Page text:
VIDEO: Navigating the Ignition Coil Connector

VIDEO: Navigating the Ignition Coil Connector

Always check the wiring diagram to confirm the connections to the coil. This video is sponsored by Standard Motor Products.

CC: Two-wire ignition coils such as this Mazda coil, use an externally mounted module, or power stage, for controlling the primary current. 

To scope this signal, you can tap into the circuit, but make sure you use an attenuator, so the inductive kick does not damage the scope. You can also use a current clamp on one of the wires to see the switching of the driver circuit and whether the primary current is reaching saturation. On two-wire systems, chances are the ignition module is measuring dwell and burn time through the power and ground in the module.

If you have a three-wire coil such as this Honda coil, you will have power, ground and, depending on the manufacturer, a third wire called the command signal. In this type of coil setup, the power stage is inside the coil.

If you measure the power and ground, you will see 12 volts with the key on. With the engine running, you will see small voltage drops as the coil fires. If you use a current clamp, you will see the switching of the coil with greater definition.

The signal wire will typically have a voltage of 5- to 7-volts that will switch on and off, commanding the internal module to open and close the primary circuit.

If you are using a two-channel scope, graph the current and signal wire.

If you have a coil with four wires like this Audi coil, use a wiring diagram to figure out what the manufacturer is doing with the fourth wire. The majority of the time, it is a ground. But some ignitions have an inductive coil to measure coil performance by the engine control module.

Always check the wiring diagram to confirm the connections to the coil. Also, with the wiring diagram you can determine the module with the ignition coil driver. In some cases, you might find that all the coils are fed ignition voltage with the same power source.  Using a current probe on that wire will allow you to view the current drawn on each coil from one connection.  This will allow you to see “known good” signals as well as the faulty one you are trying to diagnose.  As a bonus, you can find the ground connection or connections for the coil. This can be a big help during a no spark diagnosis.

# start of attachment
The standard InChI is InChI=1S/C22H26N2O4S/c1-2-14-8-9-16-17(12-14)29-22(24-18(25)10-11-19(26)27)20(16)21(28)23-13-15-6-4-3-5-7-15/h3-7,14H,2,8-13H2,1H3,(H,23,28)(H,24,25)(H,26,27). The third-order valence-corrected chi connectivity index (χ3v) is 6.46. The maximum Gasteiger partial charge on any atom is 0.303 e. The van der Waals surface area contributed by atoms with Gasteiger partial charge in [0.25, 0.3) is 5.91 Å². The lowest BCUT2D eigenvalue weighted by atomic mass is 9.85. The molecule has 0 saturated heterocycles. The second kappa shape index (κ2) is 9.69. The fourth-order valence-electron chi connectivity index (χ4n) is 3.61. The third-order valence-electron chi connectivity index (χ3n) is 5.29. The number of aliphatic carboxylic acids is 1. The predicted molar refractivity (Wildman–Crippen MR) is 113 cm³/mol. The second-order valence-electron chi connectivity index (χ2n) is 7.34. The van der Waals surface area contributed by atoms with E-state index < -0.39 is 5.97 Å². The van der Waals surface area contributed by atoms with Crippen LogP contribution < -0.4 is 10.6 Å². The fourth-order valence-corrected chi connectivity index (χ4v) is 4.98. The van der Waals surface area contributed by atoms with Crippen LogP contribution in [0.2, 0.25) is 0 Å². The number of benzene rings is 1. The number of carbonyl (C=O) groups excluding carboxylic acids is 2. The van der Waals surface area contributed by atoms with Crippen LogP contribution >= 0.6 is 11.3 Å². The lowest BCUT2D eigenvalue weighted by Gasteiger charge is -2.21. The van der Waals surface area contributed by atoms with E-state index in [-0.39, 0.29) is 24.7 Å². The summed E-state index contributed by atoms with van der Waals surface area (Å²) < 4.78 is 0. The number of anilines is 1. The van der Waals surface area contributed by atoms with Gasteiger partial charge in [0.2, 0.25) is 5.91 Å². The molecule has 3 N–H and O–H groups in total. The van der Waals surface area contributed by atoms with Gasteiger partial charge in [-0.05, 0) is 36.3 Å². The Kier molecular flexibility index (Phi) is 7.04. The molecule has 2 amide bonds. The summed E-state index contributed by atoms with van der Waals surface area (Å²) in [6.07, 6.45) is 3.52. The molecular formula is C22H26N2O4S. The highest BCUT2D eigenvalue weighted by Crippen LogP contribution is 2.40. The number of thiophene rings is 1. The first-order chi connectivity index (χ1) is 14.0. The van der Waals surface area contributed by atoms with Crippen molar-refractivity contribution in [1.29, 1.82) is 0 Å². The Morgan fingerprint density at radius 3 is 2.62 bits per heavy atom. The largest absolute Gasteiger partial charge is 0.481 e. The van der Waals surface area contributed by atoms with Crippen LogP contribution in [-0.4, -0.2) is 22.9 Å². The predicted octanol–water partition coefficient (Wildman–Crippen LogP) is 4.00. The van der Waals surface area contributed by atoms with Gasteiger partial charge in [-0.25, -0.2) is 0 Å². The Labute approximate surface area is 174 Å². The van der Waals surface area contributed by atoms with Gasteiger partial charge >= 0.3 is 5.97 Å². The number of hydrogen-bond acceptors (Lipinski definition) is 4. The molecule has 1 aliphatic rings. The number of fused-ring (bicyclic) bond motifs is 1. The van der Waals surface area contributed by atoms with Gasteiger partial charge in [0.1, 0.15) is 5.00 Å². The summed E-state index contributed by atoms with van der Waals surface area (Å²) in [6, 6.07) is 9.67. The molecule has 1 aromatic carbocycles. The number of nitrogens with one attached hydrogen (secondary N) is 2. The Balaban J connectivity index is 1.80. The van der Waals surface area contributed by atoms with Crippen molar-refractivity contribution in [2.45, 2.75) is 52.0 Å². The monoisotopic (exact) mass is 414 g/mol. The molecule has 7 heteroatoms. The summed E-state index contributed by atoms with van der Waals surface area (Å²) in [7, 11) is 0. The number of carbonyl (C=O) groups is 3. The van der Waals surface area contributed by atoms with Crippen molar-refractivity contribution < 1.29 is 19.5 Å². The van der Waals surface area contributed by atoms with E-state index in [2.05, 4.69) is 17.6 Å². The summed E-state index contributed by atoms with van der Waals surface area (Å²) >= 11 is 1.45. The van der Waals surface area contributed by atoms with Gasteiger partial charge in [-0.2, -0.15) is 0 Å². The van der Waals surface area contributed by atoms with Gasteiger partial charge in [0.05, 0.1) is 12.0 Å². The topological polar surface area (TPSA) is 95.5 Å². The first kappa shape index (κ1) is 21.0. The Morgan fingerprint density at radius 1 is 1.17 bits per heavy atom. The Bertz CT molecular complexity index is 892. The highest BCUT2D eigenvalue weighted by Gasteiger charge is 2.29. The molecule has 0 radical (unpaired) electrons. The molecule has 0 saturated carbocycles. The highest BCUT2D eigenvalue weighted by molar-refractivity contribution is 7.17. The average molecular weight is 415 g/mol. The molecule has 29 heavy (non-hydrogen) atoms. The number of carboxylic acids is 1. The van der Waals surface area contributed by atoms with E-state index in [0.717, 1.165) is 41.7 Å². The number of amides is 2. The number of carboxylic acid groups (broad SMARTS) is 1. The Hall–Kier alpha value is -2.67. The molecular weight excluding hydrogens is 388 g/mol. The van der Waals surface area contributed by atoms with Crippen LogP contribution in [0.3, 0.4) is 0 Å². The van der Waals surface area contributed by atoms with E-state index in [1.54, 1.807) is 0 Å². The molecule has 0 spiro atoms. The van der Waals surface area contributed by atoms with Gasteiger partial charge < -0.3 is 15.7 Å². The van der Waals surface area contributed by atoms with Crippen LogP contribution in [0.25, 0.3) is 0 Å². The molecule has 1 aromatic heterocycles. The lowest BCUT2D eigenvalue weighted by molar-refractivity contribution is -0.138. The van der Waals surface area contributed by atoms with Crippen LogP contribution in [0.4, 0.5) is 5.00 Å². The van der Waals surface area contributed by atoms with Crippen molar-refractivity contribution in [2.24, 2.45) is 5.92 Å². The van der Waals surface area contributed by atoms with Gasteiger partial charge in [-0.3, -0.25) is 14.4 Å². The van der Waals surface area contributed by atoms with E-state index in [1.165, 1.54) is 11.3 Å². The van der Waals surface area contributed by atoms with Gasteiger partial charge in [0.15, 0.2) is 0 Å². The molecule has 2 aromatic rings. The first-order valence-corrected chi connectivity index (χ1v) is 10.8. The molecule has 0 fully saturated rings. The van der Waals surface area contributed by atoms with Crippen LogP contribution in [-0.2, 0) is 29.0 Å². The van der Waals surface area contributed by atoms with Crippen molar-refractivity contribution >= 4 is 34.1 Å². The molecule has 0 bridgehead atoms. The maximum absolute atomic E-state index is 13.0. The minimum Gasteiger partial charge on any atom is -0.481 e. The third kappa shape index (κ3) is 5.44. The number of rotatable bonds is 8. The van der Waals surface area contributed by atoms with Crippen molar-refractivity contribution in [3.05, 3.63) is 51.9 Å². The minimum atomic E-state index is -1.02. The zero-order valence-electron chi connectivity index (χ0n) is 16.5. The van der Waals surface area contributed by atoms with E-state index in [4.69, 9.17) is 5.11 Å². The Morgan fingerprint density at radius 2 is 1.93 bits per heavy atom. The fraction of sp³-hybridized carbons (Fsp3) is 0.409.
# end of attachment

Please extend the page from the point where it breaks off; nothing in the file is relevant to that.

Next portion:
This video is sponsored by Standard Motor Products.

You May Also Like

EV Safety Basics on the Shop Floor – Part II

As long as you follow the EV guidelines, you are going to have to use the proper PPE and insulated tools.

Staying safe while working on an electric vehicle requires the correct shop equipment as well as the correct personal protective equipment (PPE) and shortcuts are simply not an option. Let’s take a look at everything you are going to need.

We’ll start with PPE and electrical safety gloves. Class zero electrical insulating gloves rated for 1000 volts are required for EV service. Simply put, these gloves prevent high voltage from traveling through your hands, and they must be tested every time you use them by checking for a pinhole or any damage that could allow voltage to pass through a glove. A glove inflator is the most efficient way to do this. Insulating gloves must also be clean and dry so there are no conductive substances that can allow high voltage to travel outside the glove to your arm. Treat these safety gloves with extreme care. They can be damaged easily and they’re sensitive to UV rays, so they should be stored in a dark, dry environment. A ventilated UV-resistant bag is the best option. Safety gloves must also be re-certified every six months. You’ll also wear them with a leather outer glove to protect them, most prefer to wear an inner cotton glove as a liner to allow your hands to breathe.

VVT Sprockets and Solenoids

Advanced engine management systems like VVT play a crucial role in achieving this balance by allowing for dynamic adjustments to valve timing.

EV Safety Basics on the Shop Floor – Part I

It’s critical to utilize OEM service information and procedures for each and every hybrid or EV.

Empowering the Automotive Aftermarket Through Collaboration

Distributors, manufacturers, training institutions, associations and service providers all help automotive professionals stay ahead in a market that is constantly evolving with new technologies, trends and customer demands.

Understanding LSPI & Engine Oil

Using the correct manufacturer-recommended oil is crucial for peak performance and long-lasting engine health.

Other Posts
Serpentine Belt and Drive System Maintenance

Properly maintaining the entire drive system prevents premature belt wear and system failure, ensuring customer satisfaction and vehicle reliability.

Randy Breaux, Group President, GPC North America, Talks to AMN Drivetime

At NAPA, “Breaux Knows” business relationships, ABCs to avoid, and serving the automotive professional.

How Modern Car Sensors Optimize Performance and Emissions

Learn how Standard ensures accuracy, speed, and durability in their sensors to maximize engine performance and efficiency.

Five Tips for your Next Wheel Bearing Job

These practical tips are designed to save you time and frustration, ensuring a smooth, noise-free outcome for your customers.